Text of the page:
Does Artificial Food Coloring Contribute to ADHD in Children?
The FDA maintains dyes are safe, but some studies have linked them to hyperactivity in children
Kraft Macaroni & Cheese—that favorite food of kids, packaged in the nostalgic blue box—will soon be free of yellow dye. Kraft announced Monday that it will remove artificial food coloring, notably Yellow No. 5 and Yellow No. 6 dyes, in January 2016. Instead, the pasta will maintain its bright yellow color by using natural ingredients: paprika, turmeric and annatto (the latter of which is derived from achiote tree seeds).
The company said it decided to pull the dyes in response to growing consumer pressure for more natural foods. But claims that the dyes may be linked to attention-deficit hyperactivity disorder (ADHD) in children have also risen recently, as they did years ago, putting food dyes under sharp focus once again. On its Web site Kraft says synthetic colors are not harmful, and that their motivation to remove them is because consumers want more foods with no artificial colors.
The U.S. Food and Drug Administration maintains artificial food dyes are safe but some research studies have found the dyes can contribute to hyperactive behavior in children. Food dyes have been controversial since pediatrician Benjamin Feingold published findings in the 1970s that suggested a link between artificial colors and hyperactive behavior, but scientists, consumers and the government have not yet reached a consensus on the extent of this risk or the correct path to address it.
After a 2007 study in the U.K. showed that artificial colors and/or the common preservative sodium benzoate increased hyperactivity in children, the European Union started requiring food labels indicating that a product contains any one of six dyes that had been investigated. The label states the product “may have an adverse effect on activity and attention in children.” The FDA convened a Food Advisory Committee meeting in 2011 to review the existing research, and concluded that there was not sufficient evidence proving that foods with artificial colors caused hyperactivity in the general population. The FDA also decided that further research was needed, and that a label disclosing a possible link between dyes and hyperactivity was unnecessary.
But Joel Nigg, professor of psychiatry, pediatrics and behavioral neuroscience at Oregon Health & Science University, says the studies support the link between dyes and hyperactivity. “The literature here is so sparse that on the one hand you can sympathize with those who want to take a wait-and-see attitude. But on the other hand, when we do look at the literature we have, it’s surprising that we do see effects that seem to be real,” he says. “Do you want to take a chance that these initial studies are wrong and put kids at risk or do you want to take a chance that they’re right? We have to work on the data we have.”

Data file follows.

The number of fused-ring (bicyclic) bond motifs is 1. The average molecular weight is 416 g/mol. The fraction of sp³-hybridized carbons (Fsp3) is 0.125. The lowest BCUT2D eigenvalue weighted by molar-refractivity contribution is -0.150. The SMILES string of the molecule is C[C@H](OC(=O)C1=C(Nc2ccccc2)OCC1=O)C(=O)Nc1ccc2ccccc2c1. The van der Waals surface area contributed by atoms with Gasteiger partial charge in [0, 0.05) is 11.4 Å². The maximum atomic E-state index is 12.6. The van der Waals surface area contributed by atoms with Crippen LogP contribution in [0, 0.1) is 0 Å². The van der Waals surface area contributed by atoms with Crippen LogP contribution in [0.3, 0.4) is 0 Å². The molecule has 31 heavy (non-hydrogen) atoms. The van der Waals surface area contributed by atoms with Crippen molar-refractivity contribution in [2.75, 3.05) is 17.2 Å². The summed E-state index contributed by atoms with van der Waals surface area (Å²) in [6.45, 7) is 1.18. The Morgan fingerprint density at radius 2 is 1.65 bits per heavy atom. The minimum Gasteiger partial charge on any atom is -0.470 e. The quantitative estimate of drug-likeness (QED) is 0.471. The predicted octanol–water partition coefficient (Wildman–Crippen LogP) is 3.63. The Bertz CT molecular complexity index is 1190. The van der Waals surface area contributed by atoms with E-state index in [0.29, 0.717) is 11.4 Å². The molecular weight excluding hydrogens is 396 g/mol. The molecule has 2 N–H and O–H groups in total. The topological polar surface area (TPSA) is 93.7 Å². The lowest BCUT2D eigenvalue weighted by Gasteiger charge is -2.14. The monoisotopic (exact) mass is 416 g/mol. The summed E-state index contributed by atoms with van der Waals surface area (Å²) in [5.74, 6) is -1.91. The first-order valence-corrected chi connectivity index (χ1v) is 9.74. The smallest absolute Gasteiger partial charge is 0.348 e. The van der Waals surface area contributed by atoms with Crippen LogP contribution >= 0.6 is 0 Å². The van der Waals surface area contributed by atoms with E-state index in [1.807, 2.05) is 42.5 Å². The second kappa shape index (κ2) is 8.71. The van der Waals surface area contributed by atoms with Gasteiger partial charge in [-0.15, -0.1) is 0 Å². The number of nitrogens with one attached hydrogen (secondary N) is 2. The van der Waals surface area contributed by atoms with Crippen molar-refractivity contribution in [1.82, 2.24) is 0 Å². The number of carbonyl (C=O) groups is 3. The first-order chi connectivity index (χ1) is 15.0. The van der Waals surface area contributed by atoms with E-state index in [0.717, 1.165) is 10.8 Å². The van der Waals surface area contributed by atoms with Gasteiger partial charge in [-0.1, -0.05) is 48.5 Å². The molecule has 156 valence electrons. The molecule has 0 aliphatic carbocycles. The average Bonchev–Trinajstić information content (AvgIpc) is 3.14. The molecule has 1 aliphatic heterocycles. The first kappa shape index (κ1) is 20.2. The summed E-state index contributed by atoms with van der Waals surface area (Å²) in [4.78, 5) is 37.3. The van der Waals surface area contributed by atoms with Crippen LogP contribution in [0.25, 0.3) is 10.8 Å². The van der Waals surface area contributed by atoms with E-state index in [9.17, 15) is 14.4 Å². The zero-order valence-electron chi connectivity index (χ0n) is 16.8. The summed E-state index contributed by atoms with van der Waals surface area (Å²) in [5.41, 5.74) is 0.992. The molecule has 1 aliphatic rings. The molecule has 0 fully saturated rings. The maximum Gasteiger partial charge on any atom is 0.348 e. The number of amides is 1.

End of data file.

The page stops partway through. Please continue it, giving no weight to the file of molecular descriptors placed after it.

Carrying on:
A 2012 meta-analysis of studies co-authored by concluded that color additives have an effect on hyperactive behavior in children, with a small subset showing more extreme behavior than others. He also concluded that further research was needed because so many of the studies looked at only small numbers of people or could not draw conclusions about the general population. Studies have also shown removing foods containing artificial dyes via restriction diets can successfully decrease hyperactivity but Nigg says this is likely because removing processed foods in general is healthier and results in better behavioral outcomes for children with ADHD.
Companies typically add artificial colors to make their products look more appetizing. The chemicals Yellow Nos. 5 and 6 have been in use since the early 1900s, and the FDA approved them for use in 1969 and 1986, respectively. They are two of the nine certified colors that food manufacturers must list on ingredient labels. According to the FDA, Yellow No. 5 can cause an allergic reaction for one out of every 10,000 people. The amount of dye the FDA has deemed acceptable for daily intake, or ADI, is five milligrams per kilogram of body weight per day (mg/kg bw/day) for Yellow No. 5 and 3.75 mg/kg bw/day for Yellow No. 6. An April 2015 study looked at how much dye was in recommended servings of processed foods; it found Kraft Macaroni & Cheese contained 17.6 milligrams of Yellow Nos. 5 or 6 per one-cup serving. Because the chemicals are so similar in color, and thus difficult to tell apart in measurements, the researchers chose the dye that allowed the highest concentration. For a child weighing 30 kilograms (about 65 pounds), this translates to 0.59 mg/kg bw per serving.
Bernard Weiss, professor emeritus of the Department of Environmental Medicine at the University of Rochester Medical Center who has researched this issue for decades, says he is frustrated that the FDA has not acted on the research showing the connection between artificial dyes and hyperactivity. “All the evidence we have has showed that it has some capacity to harm,” he says. “In Europe that’s enough to get it banned because a manufacturer has to show lack of toxic effects. In this country it’s up to the government to find out whether or not there are harmful effects.” Weiss supports banning artificial colors until companies have evidence that they cause no harm. Like most other scientists in this field, he thinks more research, particularly investigating dyes’ effects on the developing brain, is imperative.
Nigg says the FDA should require manufacturers to include a label saying artificial colors could affect hyperactivity in some children, like the E.U. does. “I think the most important thing we’ve seen in our research is that there’s a subgroup of kids that seems to respond much more to these types of things, and that group is what I worry about.” The only way to protect that subgroup, he says, “is to protect everybody. We don’t have to alarm the public to inform the public.”